The Ambitious Drifter

Words, Images and The Occasional Noise

I’ll Leave You With This


500 years from now, an archaeologist accidentally stumbles on the ruins of your home, long buried underground. What will she learn about early-21st-century humans by going through (what remains of) your stuff?

Archaeologists looking through parts of my house, still standing in 500 years time, will have a lot to unpick. I really hope they’re from Time Team. The building I call home is part of a complex erected in 1189. The walls, like many round these parts, are made from recycled stone. The original stones were cut by the Romans, around 200 – 300 CE.  My few years in this ancient place will seem less than the lifespan of a mayfly, rising above the little stream.

The stream will still be flowing.  Small as it is, it has carved itself a deep valley. The strength of the water lies in persistence, not brute force.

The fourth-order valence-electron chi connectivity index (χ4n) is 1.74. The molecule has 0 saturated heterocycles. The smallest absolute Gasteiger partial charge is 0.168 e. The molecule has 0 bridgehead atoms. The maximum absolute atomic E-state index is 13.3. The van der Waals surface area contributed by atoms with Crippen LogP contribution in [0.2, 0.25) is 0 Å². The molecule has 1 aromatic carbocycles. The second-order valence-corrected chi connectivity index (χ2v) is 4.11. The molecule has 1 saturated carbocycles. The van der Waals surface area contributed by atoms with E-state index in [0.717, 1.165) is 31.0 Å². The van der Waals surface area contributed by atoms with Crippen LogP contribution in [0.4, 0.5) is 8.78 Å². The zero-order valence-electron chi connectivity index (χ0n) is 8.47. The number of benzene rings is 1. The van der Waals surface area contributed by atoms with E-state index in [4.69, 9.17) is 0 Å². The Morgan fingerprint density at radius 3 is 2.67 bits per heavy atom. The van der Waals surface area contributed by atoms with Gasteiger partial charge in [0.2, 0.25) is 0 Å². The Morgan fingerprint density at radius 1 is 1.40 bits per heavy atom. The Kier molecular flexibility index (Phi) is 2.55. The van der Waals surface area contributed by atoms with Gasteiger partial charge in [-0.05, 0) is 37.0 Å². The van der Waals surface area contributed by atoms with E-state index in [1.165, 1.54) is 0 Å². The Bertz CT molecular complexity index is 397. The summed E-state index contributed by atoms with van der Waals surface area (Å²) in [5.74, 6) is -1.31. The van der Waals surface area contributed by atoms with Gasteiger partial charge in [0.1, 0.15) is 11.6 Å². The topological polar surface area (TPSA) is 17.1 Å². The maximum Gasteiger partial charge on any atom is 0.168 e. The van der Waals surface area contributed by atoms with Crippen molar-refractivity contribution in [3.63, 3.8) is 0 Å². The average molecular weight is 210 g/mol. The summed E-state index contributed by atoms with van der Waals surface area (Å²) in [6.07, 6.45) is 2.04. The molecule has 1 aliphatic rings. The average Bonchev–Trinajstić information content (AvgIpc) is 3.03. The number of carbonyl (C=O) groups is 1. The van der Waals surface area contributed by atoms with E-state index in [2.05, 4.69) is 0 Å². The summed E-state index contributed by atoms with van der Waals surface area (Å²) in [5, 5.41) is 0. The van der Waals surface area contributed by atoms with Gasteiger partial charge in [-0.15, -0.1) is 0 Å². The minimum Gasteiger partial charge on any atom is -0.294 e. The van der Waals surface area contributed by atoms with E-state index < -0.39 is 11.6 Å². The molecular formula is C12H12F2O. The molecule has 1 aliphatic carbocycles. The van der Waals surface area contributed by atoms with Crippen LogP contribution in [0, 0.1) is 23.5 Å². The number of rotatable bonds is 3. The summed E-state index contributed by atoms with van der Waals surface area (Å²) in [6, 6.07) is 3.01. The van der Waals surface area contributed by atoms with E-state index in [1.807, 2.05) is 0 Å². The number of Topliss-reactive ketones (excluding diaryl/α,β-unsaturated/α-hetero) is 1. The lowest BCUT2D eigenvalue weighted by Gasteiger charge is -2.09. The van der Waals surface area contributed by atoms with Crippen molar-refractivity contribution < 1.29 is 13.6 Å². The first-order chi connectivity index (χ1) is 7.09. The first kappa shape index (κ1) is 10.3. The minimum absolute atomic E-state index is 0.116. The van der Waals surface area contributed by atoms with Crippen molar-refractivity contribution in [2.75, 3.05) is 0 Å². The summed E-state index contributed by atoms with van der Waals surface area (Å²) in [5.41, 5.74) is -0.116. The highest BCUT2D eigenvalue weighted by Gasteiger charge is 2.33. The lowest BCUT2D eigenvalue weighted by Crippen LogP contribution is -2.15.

What will they find of me?  Very little, I hope, I try not to leave rubbish lying around. I”d like to leave them something to find though.  I have a coin of the Kushan Empire, around 195CE, a tertradrachm. That’ll confuse them.   Then again, maybe not. There were already many races of the global Roman Empire in the area by then.

I could leave them my Ashanti doll, the wood should keep. They’ll start talking about ritual and fertility symbols. I doubt if they’d think ‘ornament’.

It’s a great idea. I love the thought of a future Carenza Lewis or Phil Harding excavating  a trench by my front door. I’m sure I could draft a great piece to camera for a new Tony Robinson to embellish.

Who knows, they may find me, older and grumpier for sure, but still looking forward to more of the future. I could tell them about this era. Some of us tried to leave little trace of our passing. We believed in leaving as light a footprint as possible.

I’d be really proud if they found nothing about me at all.


Ashanti Doll


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3 thoughts on “I’ll Leave You With This

  1. Agreed – especially where you are, Peter !! 🙂


  2. I envy you living i such intimate touch with history! I liked this piece, especially the idea of not leaving a trace, leaving the world no worse, and maybe better, for you existence.